Press Release: Cascadia Wildlands Statement on Oregon’s 2022 Minimum Gray Wolf Population Count

April 18, 2023 — Today, the Oregon Department of Fish and Wildlife (ODFW) released its annual report of the minimum 2022 gray wolf population and pack count for the state, which shows a continuing pattern of very low growth. The 178 wolves documented in 2022 is only an increase of three wolves over year-end 2021 numbers, while the number of wolf packs increased from 21 to 24. The state’s minimum wolf population only grew by two wolves in 2021, from 173 to 175 wolves. The stagnant population numbers are a cause for great concern in a state with significant suitable –  yet unoccupied –  wolf habitat. Removal of state Endangered Species Act protections was predicated on an assumed steady population increase, an assumption that has proven false since 2020.

Press Release: 2021 Worst Year for Oregon’s Wolf Population Growth Since Return

April 20, 2022 — Conservationists are concerned about the plateau of Oregon’s wolf population in 2021, largely resulting from poaching and agency killings. The Oregon Department of Fish and Wildlife’s (ODFW) annual wolf population report, released late yesterday, shows Oregon’s wolf population grew by the lowest percentage (just over one percent) since wolves naturally returned to the state. The 2021 minimum population of 175 wolves increased by just two animals from the 2020 minimum count of 173.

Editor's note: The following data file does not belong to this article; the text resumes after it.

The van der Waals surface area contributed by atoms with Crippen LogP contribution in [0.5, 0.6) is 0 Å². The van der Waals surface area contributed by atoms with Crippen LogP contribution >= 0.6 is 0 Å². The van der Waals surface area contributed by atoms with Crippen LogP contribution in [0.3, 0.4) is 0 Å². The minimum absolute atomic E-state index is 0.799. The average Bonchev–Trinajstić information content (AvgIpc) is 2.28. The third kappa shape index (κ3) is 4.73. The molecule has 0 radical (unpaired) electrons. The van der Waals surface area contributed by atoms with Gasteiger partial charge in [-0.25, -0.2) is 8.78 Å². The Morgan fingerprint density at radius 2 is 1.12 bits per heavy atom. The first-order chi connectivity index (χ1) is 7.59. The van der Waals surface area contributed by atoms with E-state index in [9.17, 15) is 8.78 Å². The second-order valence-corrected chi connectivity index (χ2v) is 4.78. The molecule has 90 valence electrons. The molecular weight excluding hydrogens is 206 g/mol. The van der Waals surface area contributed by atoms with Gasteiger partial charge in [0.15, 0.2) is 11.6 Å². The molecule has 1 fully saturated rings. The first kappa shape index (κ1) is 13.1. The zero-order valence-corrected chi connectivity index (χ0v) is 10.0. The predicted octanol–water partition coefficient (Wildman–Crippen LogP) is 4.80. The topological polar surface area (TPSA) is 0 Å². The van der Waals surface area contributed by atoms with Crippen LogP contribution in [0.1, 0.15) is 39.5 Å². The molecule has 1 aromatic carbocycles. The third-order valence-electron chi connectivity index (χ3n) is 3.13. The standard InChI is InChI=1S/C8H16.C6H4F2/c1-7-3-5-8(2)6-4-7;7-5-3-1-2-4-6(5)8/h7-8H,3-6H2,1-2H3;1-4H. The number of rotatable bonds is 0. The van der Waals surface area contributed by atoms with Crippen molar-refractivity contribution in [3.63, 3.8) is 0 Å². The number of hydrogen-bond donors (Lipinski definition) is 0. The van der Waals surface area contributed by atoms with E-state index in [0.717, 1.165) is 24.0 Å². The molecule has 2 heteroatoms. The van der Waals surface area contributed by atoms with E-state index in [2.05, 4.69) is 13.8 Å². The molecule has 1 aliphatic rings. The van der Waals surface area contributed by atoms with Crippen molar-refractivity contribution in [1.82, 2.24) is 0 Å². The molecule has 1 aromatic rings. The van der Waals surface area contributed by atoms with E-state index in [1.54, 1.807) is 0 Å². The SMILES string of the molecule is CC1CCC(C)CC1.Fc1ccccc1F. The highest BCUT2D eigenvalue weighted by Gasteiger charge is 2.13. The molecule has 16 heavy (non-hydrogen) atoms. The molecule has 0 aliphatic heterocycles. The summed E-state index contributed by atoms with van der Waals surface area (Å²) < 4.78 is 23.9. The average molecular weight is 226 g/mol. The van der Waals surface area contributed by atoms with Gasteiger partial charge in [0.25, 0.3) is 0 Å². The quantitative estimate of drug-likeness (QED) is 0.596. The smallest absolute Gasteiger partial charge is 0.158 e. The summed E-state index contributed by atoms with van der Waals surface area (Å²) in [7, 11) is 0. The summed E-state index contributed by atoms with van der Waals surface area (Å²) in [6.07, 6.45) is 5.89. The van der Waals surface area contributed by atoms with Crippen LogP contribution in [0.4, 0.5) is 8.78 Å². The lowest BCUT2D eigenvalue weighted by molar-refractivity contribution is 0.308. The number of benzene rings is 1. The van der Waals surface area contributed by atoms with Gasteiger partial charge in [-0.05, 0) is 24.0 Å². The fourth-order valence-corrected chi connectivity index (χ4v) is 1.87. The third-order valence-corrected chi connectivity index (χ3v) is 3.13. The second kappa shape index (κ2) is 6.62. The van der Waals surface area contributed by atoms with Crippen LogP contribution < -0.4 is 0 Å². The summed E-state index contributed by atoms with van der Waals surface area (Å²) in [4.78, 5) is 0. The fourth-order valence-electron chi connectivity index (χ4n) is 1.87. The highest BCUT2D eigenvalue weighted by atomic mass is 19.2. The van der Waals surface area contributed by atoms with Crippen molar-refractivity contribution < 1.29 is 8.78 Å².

2020 Oregon Wolf Numbers Are In!

April 21, 2021 — Today, gray wolf advocates are celebrating the positive trends for wolves in Oregon in 2020. The Oregon Department of Fish and Wildlife’s (ODFW) annual state wolf report shows Oregon’s wolf population increased by 9.5% to a minimum count of 173 wolves. While 22 packs were identified, just 17 met the criteria of breeding pairs (an adult female and adult male with at least two pups surviving to December 31st of their year of birth), two fewer than at the end of 2019. Seven additional small groups of two to three wolves were documented; these groups are not considered packs, as a pack is defined as four or more wolves traveling together in winter. Wolf activity was documented in 12 Oregon counties and 35 geographic areas.